Pet Gazette DECEMBER 2018 - Page 21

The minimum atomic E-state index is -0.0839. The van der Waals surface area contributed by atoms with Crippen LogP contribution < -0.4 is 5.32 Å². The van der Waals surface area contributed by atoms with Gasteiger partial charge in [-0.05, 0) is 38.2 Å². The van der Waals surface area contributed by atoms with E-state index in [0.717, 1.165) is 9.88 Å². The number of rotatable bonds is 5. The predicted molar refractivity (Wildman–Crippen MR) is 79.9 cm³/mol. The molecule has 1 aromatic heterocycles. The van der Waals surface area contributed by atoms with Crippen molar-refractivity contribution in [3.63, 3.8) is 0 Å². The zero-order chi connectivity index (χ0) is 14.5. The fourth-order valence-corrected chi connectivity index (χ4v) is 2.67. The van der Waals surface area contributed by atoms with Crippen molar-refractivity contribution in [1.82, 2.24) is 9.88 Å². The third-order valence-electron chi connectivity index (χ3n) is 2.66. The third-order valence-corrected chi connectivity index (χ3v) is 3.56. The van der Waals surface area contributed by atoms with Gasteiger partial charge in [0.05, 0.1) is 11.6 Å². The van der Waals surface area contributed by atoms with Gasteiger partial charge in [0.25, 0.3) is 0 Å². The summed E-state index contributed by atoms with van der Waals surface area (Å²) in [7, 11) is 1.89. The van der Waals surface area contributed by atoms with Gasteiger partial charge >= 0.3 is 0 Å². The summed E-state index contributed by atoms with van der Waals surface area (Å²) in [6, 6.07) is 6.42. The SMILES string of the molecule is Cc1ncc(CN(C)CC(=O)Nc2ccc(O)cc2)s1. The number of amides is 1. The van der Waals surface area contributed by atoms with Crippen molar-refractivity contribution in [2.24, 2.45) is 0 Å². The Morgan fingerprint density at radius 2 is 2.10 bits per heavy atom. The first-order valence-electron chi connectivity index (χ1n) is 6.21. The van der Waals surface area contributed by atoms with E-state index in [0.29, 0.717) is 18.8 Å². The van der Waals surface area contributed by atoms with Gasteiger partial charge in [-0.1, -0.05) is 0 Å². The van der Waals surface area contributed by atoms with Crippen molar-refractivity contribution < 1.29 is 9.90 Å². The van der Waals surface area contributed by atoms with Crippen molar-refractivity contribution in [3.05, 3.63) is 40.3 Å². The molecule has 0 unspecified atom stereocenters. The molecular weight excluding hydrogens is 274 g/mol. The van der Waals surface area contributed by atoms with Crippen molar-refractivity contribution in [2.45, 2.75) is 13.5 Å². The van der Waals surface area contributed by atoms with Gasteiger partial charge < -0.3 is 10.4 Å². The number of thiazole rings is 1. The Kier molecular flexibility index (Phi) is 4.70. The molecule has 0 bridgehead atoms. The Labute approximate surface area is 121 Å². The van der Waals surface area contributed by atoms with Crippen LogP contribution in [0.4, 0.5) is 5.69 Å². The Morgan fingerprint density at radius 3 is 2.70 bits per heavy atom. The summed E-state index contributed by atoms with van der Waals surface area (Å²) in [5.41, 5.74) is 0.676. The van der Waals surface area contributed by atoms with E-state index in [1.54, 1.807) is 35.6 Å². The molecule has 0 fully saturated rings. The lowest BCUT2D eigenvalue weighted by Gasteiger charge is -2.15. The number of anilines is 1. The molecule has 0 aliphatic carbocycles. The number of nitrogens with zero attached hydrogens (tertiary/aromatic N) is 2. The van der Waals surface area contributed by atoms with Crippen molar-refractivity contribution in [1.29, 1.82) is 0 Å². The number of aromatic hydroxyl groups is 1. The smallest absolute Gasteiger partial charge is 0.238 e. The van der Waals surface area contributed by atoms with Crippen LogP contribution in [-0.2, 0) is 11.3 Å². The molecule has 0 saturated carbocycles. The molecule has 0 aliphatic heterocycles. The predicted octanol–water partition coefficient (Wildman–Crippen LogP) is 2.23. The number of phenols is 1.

REPTILE | PET GAZETTE | 21 downward spiral starts once more. I have seen many cases of RTI now, especially in large Boas and Carpet Pythons. My first response is to always question the use of tubs or racks and how these are heated. If the animal has been living in this way I always suggest seeking the advice of a suitable vet but also move the animal to large viv that has extra ventilation and remove all plastics and resins. In this way, prescribed medicine can help deal with the issue as it presents, but also the body can start to heal itself, the immune system to rebuild itself and the respiratory system start to repair. In every case so far, when the snake has been maintained in this method it has seen full recovery and then not had another episode of infection. This is my personal experience in cases where I have advised. I now believe that we can take this even further by seeking to rebuild the body through natural movement and mental stimulation. Royal Pythons of average size can be maintained in the home within vivariums that mimic the wild habitat. A deep natural substrate can be added to allow natural burrowing. Natural branches can be added to create a ‘thicket’, live grasses can be grown, and natural stone can be added to create a basking platform. A healthy animal will use every inch of the space, it will bask when it has need, it will climb when suits it best, it will rest in the burrow when it wants to and it will hunt as and when it desires. All we have to do is to provide enough space, the decoration and the correct heating and lighting to allow it to garner the energy that it needs to function. I am also now starting to see reports of keepers with larger enclosures start to hide food items in the viv in an effort to stimulate the snake into moving to find it. This is a far cry from those day of feeding in cardboard boxes because “the snake can’t feed in a viv or tub”. The same theory applies for every species from every environment. All we as keepers have to do, is to read about or visit these places. Corn Snakes, for example, can be kept in live planted scrubland vivs, with live and dried grasses and if big enough, even small bushes. Small wooden buckets, clay pots or natural trugs could be added to add to the decoration. Rocks should be placed to create a basking area. These snakes are active and will use the whole space is it both explores and self-regulates. The snake will, in time, become fitter as will the owner will start to see more natural behaviour. Garter Snakes are one of the most diverse groups of highly coloured and easy to keep snakes. These will thrive in small groups even if the enclosure is large enough. In this case a deep substrate and grassed area www.petgazette.biz can be provided alongside a natural stone stack from which they can bask and hide. A filtered shallow pool can also be maintained if desired. This is a group that thrive when left well alone. What better way to both see them and to be sure that they are keeping active than to provide a slice of the wild environment? As this group has such a wide wild range and with many different forms, you could even replicate a distinct area from where a specific subspecies if found. One thing is clear, that when snakes are removed from the sterility of boxes and undecorated vivaria and placed within an enclosure that offers them some space and that is both decorated and energised well that they do change habits very quickly and revert back to a more natural state. Our aims as effective and ethical keepers and traders is to see animal welfare levels increase each and every day. I firmly believe that if we include the right sources of energy along a quality source of food and incorporate thoughtful decorative habitats that allow an animal to move, explore and climb, we will push our hobby yet another step forwards. The animals will become more interesting as we start to see daily patterns, they will be able to obtain the energy that they require as and when they require it through self-regulation and they will in turn be exercising their bodies and helping to keep the vital organs function as they should. This should then increase their average lifespan by reducing captive obesity and poor organ function. JOHN COURTENEY-SMITH John Courteney-Smith’s new fact-packed book will be published in Spring 2018 and will be available in all good book shops, online and through the reptile wholesale network at a trade price. This will be a series of four new titles based on the ‘Elements’. To listen to John’s free podcasts visit www.chameleonbreeder.com/ podcast/ep-55-mbd-uvb-with-john- courteney-smith/ December 2018